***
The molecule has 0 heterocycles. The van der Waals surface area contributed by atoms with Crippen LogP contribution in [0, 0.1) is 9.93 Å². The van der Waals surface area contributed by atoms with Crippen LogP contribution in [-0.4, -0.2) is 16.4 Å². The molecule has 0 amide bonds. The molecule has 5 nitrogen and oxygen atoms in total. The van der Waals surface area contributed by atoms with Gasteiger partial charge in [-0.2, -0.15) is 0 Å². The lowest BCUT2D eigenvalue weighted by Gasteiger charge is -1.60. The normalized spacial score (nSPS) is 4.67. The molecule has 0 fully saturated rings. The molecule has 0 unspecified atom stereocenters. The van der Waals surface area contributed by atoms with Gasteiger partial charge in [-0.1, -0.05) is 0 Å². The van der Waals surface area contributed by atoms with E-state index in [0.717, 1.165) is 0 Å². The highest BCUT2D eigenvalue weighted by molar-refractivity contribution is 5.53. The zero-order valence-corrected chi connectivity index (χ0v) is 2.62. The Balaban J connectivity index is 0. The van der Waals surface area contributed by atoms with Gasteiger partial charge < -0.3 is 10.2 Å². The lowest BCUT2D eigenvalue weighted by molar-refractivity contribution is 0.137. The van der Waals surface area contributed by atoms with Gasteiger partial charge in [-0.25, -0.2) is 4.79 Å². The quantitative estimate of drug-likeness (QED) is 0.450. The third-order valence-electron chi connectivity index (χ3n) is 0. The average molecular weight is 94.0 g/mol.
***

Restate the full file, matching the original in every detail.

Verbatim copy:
The molecule has 0 heterocycles. The van der Waals surface area contributed by atoms with Crippen LogP contribution in [0, 0.1) is 9.93 Å². The van der Waals surface area contributed by atoms with Crippen LogP contribution in [-0.4, -0.2) is 16.4 Å². The molecule has 0 amide bonds. The molecule has 5 nitrogen and oxygen atoms in total. The van der Waals surface area contributed by atoms with Gasteiger partial charge in [-0.2, -0.15) is 0 Å². The lowest BCUT2D eigenvalue weighted by Gasteiger charge is -1.60. The normalized spacial score (nSPS) is 4.67. The molecule has 0 fully saturated rings. The molecule has 0 unspecified atom stereocenters. The van der Waals surface area contributed by atoms with Gasteiger partial charge in [-0.1, -0.05) is 0 Å². The van der Waals surface area contributed by atoms with E-state index in [0.717, 1.165) is 0 Å². The highest BCUT2D eigenvalue weighted by molar-refractivity contribution is 5.53. The zero-order valence-corrected chi connectivity index (χ0v) is 2.62. The Balaban J connectivity index is 0. The van der Waals surface area contributed by atoms with Gasteiger partial charge < -0.3 is 10.2 Å². The lowest BCUT2D eigenvalue weighted by molar-refractivity contribution is 0.137. The van der Waals surface area contributed by atoms with Gasteiger partial charge in [-0.25, -0.2) is 4.79 Å². The quantitative estimate of drug-likeness (QED) is 0.450. The third-order valence-electron chi connectivity index (χ3n) is 0. The average molecular weight is 94.0 g/mol.